Eclectic Pop

where "pop" culture gets "eclectic"

Movie Review: 'The Lifeguard' (2013)

"The Lifeguard" is a monotonous coming-of-age story for adults. A murky morality tale that’s lead characters are next to impossible to sympathize with. Broken by the big city, Leigh (Kristen Bell) a 29-year-old AP writer returns to her hometown to find comfort from a horrible mother, and henpecked father.

TV Reviews? You Got It.

Like Jonas on "Dark," take a deep dive into Eclectic Pop's past with an assortment of TV reviews. Click on the pic to travel through the wormhole! *Plus, social media links below* (;

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TV Rundown: March 30 - April 4: 'DWTS' Inspires


Most Awe-Inspiring Moment: Amy Purdy’s Dance on Dancing with the Star: After watching the emotional package that led into Purdy’s contemporary dance, there was no doubt it would follow suit with matching poignancy. Viewers were given a snap shot of all she and her family have overcome and it was heart-wrenching.

Then with majestic elegance, she once again defied all of the obstacles life has thrown in her way as she gave a magnificent tribute to the human spirit and more pointedly, her own. It’s moments like these that prove DWTS is more than a reality/competition series and why after 18 seasons it’s still a must-see.

Best New Movie Bets: April [The Complete Guide]

Under the Skin: Scarlett Johansson’s meditative indie about an alien coming to earth has been garnering critical buzz. Potential viewers should be warned that if you are a dialogue enthusiast, there is reportedly about one line uttered, in the entire film. Despite sounding dreadfully boring, director Jonathan Glazer has sold personal interest by promising an introspective look at celebrity by using aliens as a profound metaphor.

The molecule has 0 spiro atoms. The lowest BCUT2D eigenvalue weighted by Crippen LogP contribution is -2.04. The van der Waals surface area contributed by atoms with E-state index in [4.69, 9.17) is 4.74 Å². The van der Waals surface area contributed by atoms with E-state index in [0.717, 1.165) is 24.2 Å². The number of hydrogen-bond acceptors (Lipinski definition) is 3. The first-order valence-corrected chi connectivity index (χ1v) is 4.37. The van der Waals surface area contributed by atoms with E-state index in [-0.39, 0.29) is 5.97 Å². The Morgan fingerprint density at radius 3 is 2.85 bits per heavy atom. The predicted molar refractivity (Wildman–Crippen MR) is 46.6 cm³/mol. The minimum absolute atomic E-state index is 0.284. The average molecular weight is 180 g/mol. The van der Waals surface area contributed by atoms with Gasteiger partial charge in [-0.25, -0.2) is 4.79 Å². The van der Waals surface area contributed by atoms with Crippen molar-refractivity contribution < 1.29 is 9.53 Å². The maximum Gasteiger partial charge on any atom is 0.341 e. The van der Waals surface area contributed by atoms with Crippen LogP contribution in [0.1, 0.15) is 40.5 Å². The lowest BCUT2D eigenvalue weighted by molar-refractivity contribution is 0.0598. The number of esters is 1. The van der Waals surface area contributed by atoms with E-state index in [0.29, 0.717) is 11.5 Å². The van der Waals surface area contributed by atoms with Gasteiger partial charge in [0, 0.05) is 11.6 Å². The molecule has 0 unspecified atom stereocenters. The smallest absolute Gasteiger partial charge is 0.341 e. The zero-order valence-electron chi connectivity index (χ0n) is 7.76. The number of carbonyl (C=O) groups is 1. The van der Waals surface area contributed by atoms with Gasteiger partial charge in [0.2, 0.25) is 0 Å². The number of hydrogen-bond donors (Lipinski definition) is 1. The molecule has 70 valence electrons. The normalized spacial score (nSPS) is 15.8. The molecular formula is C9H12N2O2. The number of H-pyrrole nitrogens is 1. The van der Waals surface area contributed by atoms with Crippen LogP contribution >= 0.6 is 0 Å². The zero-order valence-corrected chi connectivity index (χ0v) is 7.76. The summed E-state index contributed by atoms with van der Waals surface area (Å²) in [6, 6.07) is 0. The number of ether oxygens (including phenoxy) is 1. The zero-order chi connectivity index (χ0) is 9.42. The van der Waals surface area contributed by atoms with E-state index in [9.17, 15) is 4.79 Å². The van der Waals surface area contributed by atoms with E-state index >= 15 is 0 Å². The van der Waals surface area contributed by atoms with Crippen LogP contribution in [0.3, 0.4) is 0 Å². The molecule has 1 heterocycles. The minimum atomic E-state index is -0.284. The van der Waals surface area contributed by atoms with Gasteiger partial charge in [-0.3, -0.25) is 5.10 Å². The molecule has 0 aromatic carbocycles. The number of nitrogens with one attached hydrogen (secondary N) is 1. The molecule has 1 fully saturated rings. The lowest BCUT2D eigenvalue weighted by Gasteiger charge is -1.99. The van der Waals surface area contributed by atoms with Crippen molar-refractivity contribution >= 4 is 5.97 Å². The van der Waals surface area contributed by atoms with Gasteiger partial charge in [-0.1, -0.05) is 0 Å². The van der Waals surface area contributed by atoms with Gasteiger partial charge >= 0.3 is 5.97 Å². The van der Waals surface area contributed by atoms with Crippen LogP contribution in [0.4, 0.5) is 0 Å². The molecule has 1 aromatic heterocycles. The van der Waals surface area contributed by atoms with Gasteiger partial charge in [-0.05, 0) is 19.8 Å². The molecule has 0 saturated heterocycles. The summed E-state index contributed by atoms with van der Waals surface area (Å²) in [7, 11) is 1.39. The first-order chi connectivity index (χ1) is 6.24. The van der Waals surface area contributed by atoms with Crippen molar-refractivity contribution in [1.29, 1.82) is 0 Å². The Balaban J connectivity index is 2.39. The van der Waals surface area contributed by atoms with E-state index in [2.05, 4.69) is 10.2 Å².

Johansson, who stunned with a riveting vocal performance in “Her,” is poised to remind audiences that she can captivate in a small project and hold attention in a role where a lot of Hollywood’s signature glitz and glamour are out of sight. This is Glazer’s first feature film since he helmed the controversial “Birth” starring Nicole Kidman. Known to plot quietly, Glazer is a director of the more avant garde so this definitely isn’t a film for everyone. Release Date: April 4

Quick Hit Movie Reviews #3: 'The Food Guide to Love' (2013) And 'Some Girl(s)' (2013)

"The Food Guide to Love" (2013)  

Quality romantic comedies are hard to come by these days, an extinct breed of filmmaking that has been disparaged to the point that few are even produced. Once the crème de la crème of 90’s cinema; the low budget charm of a genre that actually focuses on relationships devoid of crude shenanigans and characters worth caring about, has steadily diminished.

“The Food Guide to Love” provides hope that not all is lost in the arena of adult comedy. Richard Coyle stars as Oliver, a food critic, and lothario who has merged his two great passions together. Using food as a metaphor for love and relationships, he has found success as an author. His world of playboy frivolity is halted when he meets the free-spirited Bibiana (Leonor Watling).